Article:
Just in time for Women’s Month, the Idaho State Museum is inviting the public to celebrate women in Idaho. A new exhibition featuring women who have left a significant mark on the state’s history, along with their stories of breaking down barriers and leading cultural, political or social change opened Saturday, March 13.

The “Trailblazing Women of Idaho” exhibition illustrates the stories of more than 100 Idaho women, including 20 living trailblazers, who have influenced Idaho’s past, present, and future “through their courage, creativity, tenacity and values,” said a press release about the event. From Sacajawea to Olympic medalist Kristin Armstrong, the women highlighted in the exhibit — and in programming planned throughout the year — are proven trailblazers.

The exhibition runs through November.

“It’s an honor and delight to celebrate the unique and exceptional women who have played an integral role in shaping Idaho, its history and evolution,” said Liz Hobson, museum administrator with the Idaho State Museum. “Each of the barrier breaking women selected had a profound impact on Idaho’s cultural, political, business and academic worlds.”

Sarah Phillips, curator of Collections and Exhibitions at the museum, said there is more to the exhibit than the artifacts represent.“The other takeaway from this experience is an understanding that anyone, regardless of background, can be a trailblazer,” Phillips said. “The exhibit features women who, through their skill, conviction, empathy and determination, have clearly demonstrated the characteristics and capacity to overcome challenge and adversity to affect change.”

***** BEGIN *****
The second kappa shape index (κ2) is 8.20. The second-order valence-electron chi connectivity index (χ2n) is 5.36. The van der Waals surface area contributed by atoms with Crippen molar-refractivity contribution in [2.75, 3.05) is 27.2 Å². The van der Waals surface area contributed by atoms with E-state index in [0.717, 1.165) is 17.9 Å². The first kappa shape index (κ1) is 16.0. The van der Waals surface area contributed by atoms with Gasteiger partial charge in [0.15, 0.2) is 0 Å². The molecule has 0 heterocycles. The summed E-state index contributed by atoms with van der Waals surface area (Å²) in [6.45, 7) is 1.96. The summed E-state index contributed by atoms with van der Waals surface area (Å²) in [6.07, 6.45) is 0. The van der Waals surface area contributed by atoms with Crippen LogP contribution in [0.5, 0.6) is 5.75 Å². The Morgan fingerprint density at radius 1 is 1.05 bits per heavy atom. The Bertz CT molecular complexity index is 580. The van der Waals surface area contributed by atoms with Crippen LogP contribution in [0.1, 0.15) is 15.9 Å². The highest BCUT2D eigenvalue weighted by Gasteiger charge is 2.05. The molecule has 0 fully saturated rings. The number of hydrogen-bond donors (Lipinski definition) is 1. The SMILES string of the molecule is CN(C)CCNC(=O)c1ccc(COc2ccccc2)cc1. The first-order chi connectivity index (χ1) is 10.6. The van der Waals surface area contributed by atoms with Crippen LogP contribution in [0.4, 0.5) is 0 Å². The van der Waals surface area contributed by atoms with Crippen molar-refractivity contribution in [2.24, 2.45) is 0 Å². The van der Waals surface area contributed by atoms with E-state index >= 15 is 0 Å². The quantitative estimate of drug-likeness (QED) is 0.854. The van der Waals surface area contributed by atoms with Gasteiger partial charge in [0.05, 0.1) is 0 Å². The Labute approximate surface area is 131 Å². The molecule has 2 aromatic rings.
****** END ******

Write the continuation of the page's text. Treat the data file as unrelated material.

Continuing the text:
The exhibition was developed in collaboration with a statewide advisory committee of women who helped identify and select each trailblazer. The exhibition features more than 100 artifacts, including 64 that have never been on display before and were curated from 22 different individuals or institutions.

The museum is also planning in-person and virtual programming throughout the year that will be centered around these women, including a virtual book club, film screenings and a series of panel discussions.

The museum is open Monday through Saturday from 10 a.m. to 5 p.m., and noon to 5 p.m. on Sunday. The museum requires face coverings to be worn by visitors and staff to help prevent the spread of COVID-19. The museum allows public visitation in limited numbers, and timed entry will be available for 50 visitors per hour. Group sizes are limited to a maximum of 30 people. Go online for more information or to purchase tickets for admission: history.idaho.gov.

Jeanne Huff is the community engagement editor for the Idaho Press. You can reach her at 208-465-8106 and follow her on Twitter @goodnewsgirl.